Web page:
I kept reading that, as a minimum of activity for good health, people should aim to take 10,000 steps each day. Also 10,000 daily steps reportedly keeps most people from gaining weight.
Living in New York, I felt like I walked miles every day. But did I? Should I be walking more?
I decided to try wearing a pedometer. I read that the Yamax Digi-Walker SW-200 and SW-701 were very reliable, so in January I ordered one on-line and have been wearing it for a while now.
I discovered that on days when I did a fair amount of walking—walked the Big Girl to school and walked to the gym, for example—I hit 10,000 easily. On days when I ran around the apartment, I barely cleared 3,000. (One odd thing: I keep reading that 10,000 steps is about five miles. For me, it looks like it’s more like four miles. Not sure what to make of that.)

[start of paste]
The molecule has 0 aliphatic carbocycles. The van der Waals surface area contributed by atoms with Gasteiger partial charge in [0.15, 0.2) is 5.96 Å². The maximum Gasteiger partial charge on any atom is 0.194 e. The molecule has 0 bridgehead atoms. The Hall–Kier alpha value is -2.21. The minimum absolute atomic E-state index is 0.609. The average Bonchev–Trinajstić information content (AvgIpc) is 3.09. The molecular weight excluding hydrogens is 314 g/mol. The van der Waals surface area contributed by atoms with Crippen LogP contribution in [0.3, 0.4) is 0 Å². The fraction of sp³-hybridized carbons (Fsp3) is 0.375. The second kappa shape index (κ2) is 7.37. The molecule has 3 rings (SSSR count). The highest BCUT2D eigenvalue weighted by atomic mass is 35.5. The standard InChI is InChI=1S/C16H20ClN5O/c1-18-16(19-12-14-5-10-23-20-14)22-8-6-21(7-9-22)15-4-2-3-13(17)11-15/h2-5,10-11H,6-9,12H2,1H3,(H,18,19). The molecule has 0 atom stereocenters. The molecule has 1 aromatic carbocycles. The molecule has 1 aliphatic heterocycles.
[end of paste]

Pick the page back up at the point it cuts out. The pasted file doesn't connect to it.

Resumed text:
Now, is wearing a pedometer making me walk more? Absolutely. One of my worst qualities is my insatiable need for credit; I always want the gold star, the recognition. This negative quality has a benefit in this circumstance; because the pedometer gives me credit for making an extra effort, I’m more likely to do it. This morning I’d planned to take the subway to my dentist’s appointment in mid-town, but as I walked out the door, it occurred to me to walk, to get credit for the steps.
Walking is also great for thinking. All truly great thoughts are conceived while walking. Nietzsche. Nietzche’s observation is backed up by science; studies show that exercise-induced brain chemicals help people think clearly. Also, just being outside helps with thinking. Even five minutes of daylight stimulates production of serotonin and dopamine.